The Mudcat Café TM
Thread #581 Message #565061
Posted By: Joe Offer
04-Oct-01 - 02:19 PM
Thread Name: Origins:Deportees-seeking original Woody recording
Subject: RE: Deportees
Good thinking, Wolfgang. You're almost as good as Sandy Paton at goading me to honest research. I read somewhere that Woody wrote the song in 1948 after reading an article in the New York Times - now, I wish I could remember where I read that. If the story is true, Woody must have had an additional source of information - maybe he fabricated a little information himself (or maybe the article I read was more complete in another edition of the newspaper). The Times article said only that the crash was about twenty miles west of Coalinga. On my map, I'd say Los Gatos Canyon is ten to fifteen miles west-northwest of Coalinga, in the Coastal Range of mountains that separates the Central Valley of California from the Pacific.
I'm working on checking the Fresno and Sacramento Bee newspapers for more information. Coalinga has never had much of a newspaper. Fresno, the county seat, is about 70 miles east of Coalinga. Fresno is miserable, and Coalinga is worse. Both places have blistering heat in the summer and depressing fog and overcast during the winter - but spring and fall are tolerable. I visited Coalinga once during an infestation of crickets - cars were skidding on streets all over town, sliding on cricket carcasses. One winter night, I drove home forom Coalinga to Fresno in fog so thick I couldn't see the road. Just north of Coalinga is an oilfield - all the rocking pump arms are decorated to look like animals. A big annual event in Coalinga is the Horned Toad festival (although the animal is now called a horned lizard).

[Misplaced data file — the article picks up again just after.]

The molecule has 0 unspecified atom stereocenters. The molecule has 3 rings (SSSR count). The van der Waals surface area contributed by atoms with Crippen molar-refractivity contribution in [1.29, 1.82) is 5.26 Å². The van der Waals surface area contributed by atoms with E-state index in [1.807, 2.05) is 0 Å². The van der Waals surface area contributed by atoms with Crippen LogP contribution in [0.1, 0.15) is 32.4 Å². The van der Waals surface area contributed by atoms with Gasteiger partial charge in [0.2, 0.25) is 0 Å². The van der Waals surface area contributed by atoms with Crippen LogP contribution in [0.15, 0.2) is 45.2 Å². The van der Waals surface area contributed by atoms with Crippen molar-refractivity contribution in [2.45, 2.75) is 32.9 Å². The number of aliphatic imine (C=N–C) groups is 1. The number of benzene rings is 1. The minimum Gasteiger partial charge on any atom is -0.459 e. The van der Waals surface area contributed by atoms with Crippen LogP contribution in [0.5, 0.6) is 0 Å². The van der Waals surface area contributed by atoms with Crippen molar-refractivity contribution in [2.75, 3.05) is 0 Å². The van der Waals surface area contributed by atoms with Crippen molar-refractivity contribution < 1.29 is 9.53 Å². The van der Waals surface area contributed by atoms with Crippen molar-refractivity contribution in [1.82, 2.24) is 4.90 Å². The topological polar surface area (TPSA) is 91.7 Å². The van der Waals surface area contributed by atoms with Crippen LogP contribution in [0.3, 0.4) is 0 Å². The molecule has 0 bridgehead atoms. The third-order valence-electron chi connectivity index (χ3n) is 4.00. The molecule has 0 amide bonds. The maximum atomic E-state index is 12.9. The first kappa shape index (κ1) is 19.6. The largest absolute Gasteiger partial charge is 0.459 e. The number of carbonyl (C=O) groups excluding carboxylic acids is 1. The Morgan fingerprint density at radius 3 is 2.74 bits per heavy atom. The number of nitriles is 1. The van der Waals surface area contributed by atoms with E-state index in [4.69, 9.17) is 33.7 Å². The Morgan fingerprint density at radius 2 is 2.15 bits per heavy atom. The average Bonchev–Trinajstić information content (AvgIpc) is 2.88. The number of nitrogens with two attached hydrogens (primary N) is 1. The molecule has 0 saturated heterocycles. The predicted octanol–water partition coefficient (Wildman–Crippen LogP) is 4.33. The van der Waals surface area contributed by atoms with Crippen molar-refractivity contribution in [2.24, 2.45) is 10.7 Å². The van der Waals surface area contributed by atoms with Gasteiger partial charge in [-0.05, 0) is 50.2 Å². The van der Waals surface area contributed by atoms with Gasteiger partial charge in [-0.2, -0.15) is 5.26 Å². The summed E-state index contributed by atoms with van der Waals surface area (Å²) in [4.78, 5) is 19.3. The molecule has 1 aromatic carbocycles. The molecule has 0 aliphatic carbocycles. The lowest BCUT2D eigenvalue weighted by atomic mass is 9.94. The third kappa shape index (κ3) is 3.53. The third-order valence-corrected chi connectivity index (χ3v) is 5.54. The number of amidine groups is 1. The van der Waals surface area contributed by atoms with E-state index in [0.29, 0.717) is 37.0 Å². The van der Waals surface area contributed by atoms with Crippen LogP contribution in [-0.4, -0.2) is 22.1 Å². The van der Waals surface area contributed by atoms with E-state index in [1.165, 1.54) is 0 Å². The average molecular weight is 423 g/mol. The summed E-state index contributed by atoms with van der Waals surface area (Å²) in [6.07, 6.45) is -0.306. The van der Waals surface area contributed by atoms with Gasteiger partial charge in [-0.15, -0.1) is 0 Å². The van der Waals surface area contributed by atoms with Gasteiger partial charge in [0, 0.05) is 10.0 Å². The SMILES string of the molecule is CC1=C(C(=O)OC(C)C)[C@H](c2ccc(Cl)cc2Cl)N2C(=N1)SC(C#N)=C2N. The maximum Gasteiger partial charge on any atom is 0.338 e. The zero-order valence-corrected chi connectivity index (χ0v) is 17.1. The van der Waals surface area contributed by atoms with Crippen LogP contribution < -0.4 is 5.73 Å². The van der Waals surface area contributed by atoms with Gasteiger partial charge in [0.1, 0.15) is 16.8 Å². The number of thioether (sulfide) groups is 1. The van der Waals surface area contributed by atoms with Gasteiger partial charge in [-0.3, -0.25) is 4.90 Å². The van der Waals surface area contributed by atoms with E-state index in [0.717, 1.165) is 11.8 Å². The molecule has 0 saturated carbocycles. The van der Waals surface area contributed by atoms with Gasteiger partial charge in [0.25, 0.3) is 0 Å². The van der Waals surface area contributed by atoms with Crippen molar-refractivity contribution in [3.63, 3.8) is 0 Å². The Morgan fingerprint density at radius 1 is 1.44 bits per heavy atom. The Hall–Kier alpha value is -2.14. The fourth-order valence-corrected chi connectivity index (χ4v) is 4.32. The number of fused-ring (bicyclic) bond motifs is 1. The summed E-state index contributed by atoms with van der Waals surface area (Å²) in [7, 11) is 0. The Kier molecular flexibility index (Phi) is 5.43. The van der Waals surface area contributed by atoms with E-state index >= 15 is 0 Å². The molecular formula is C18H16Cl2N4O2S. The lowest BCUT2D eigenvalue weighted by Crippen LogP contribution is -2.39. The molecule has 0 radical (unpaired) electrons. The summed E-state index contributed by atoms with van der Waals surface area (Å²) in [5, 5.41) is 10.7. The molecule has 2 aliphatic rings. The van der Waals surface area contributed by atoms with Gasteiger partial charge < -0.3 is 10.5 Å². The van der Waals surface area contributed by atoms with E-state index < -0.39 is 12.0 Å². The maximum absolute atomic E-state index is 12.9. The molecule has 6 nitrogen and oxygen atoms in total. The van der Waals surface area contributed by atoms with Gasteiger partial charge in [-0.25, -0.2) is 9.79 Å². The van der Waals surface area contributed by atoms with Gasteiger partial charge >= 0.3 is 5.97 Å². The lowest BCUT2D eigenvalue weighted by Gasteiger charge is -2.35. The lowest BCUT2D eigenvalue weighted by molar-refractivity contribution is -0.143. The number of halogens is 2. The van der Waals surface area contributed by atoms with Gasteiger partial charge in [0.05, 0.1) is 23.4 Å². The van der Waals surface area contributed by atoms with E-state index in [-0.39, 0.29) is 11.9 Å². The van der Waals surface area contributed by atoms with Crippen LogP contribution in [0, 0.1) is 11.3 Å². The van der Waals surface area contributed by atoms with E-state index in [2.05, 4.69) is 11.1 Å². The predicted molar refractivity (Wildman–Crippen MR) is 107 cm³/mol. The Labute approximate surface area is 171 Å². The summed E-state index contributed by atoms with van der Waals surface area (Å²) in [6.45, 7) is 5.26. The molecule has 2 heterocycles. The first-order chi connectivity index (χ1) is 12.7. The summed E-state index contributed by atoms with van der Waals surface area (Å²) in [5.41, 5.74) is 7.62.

I last visited Coalinga in 1999, when I spent a day doing interviews at the police department. I'll say this about Coalinga - the cops were young, innocent, and delightful. They thought it was pretty cool to be interviewed by a federal agent.
In his book Where Have All the Flowers Gone?, Pete Seeger says Woody made up "Reuben James," "Deportees," and "Isaac Woodward" from seeing short items in some paper. The Sing Out! Reprints (pink book) says the following:
A few years ago the newspapers reported the crash in Mexico of a plane which was flying home a large group of Mexican "wetback" workers who had entered the United States illegally - induced by promises of good-paying jobs from unscrupulous agents of the large fruit orchards in California. Woody Guthrie immediately wrote the following song. The tune by Marty Hoffman has been slightly adapted by Pete Seeger.I'd question the accuracy of this. I think Woody was more correct in saying "some" of the deportees were illegal, because there was a program at the time that allowed farmworkers to enter the U.S. legally to do seasonal work.
OK, so back to work on more research.